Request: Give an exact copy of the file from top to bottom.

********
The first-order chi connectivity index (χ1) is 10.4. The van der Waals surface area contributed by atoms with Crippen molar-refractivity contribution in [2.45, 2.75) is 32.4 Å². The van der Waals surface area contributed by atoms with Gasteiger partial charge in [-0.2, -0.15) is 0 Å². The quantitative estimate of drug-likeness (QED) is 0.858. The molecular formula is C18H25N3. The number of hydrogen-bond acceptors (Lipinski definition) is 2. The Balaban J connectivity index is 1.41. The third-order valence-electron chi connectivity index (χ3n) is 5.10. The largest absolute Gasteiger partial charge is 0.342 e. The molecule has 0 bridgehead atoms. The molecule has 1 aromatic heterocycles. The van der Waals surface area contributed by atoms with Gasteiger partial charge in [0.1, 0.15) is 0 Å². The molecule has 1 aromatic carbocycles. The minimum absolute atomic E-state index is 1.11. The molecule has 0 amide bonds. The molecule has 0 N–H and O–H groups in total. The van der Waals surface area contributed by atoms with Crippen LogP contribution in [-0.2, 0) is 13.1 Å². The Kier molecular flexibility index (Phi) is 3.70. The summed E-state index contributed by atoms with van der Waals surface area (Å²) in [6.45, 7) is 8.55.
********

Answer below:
The first-order chi connectivity index (χ1) is 10.4. The van der Waals surface area contributed by atoms with Crippen molar-refractivity contribution in [2.45, 2.75) is 32.4 Å². The van der Waals surface area contributed by atoms with Gasteiger partial charge in [-0.2, -0.15) is 0 Å². The quantitative estimate of drug-likeness (QED) is 0.858. The molecular formula is C18H25N3. The number of hydrogen-bond acceptors (Lipinski definition) is 2. The Balaban J connectivity index is 1.41. The third-order valence-electron chi connectivity index (χ3n) is 5.10. The largest absolute Gasteiger partial charge is 0.342 e. The molecule has 0 bridgehead atoms. The molecule has 1 aromatic heterocycles. The van der Waals surface area contributed by atoms with Gasteiger partial charge in [0.1, 0.15) is 0 Å². The molecule has 1 aromatic carbocycles. The minimum absolute atomic E-state index is 1.11. The molecule has 0 amide bonds. The molecule has 0 N–H and O–H groups in total. The van der Waals surface area contributed by atoms with Crippen LogP contribution in [-0.2, 0) is 13.1 Å². The Kier molecular flexibility index (Phi) is 3.70. The summed E-state index contributed by atoms with van der Waals surface area (Å²) in [6.45, 7) is 8.55.